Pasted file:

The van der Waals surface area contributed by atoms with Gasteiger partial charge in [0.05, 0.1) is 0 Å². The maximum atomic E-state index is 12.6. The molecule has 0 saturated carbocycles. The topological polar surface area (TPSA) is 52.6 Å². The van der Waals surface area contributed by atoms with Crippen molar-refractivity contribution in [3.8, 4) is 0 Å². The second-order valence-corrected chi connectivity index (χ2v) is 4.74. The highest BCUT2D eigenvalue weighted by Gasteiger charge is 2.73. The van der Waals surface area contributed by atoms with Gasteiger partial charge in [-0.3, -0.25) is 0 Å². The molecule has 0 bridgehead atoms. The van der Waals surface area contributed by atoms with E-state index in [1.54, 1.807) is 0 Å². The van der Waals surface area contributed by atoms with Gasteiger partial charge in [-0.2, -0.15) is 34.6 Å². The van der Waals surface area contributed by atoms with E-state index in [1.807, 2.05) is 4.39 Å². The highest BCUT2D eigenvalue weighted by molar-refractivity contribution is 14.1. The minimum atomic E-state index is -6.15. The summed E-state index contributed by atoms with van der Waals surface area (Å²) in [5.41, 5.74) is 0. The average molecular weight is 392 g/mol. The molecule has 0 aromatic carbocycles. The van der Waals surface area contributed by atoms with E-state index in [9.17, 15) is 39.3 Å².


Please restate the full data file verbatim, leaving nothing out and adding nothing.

The van der Waals surface area contributed by atoms with Gasteiger partial charge in [0.05, 0.1) is 0 Å². The maximum atomic E-state index is 12.6. The molecule has 0 saturated carbocycles. The topological polar surface area (TPSA) is 52.6 Å². The van der Waals surface area contributed by atoms with Crippen molar-refractivity contribution in [3.8, 4) is 0 Å². The second-order valence-corrected chi connectivity index (χ2v) is 4.74. The highest BCUT2D eigenvalue weighted by Gasteiger charge is 2.73. The van der Waals surface area contributed by atoms with Gasteiger partial charge in [-0.3, -0.25) is 0 Å². The molecule has 0 bridgehead atoms. The van der Waals surface area contributed by atoms with E-state index in [1.54, 1.807) is 0 Å². The van der Waals surface area contributed by atoms with Gasteiger partial charge in [-0.2, -0.15) is 34.6 Å². The van der Waals surface area contributed by atoms with E-state index in [1.807, 2.05) is 4.39 Å². The highest BCUT2D eigenvalue weighted by molar-refractivity contribution is 14.1. The minimum atomic E-state index is -6.15. The summed E-state index contributed by atoms with van der Waals surface area (Å²) in [5.41, 5.74) is 0. The average molecular weight is 392 g/mol. The molecule has 0 aromatic carbocycles. The van der Waals surface area contributed by atoms with E-state index in [9.17, 15) is 39.3 Å².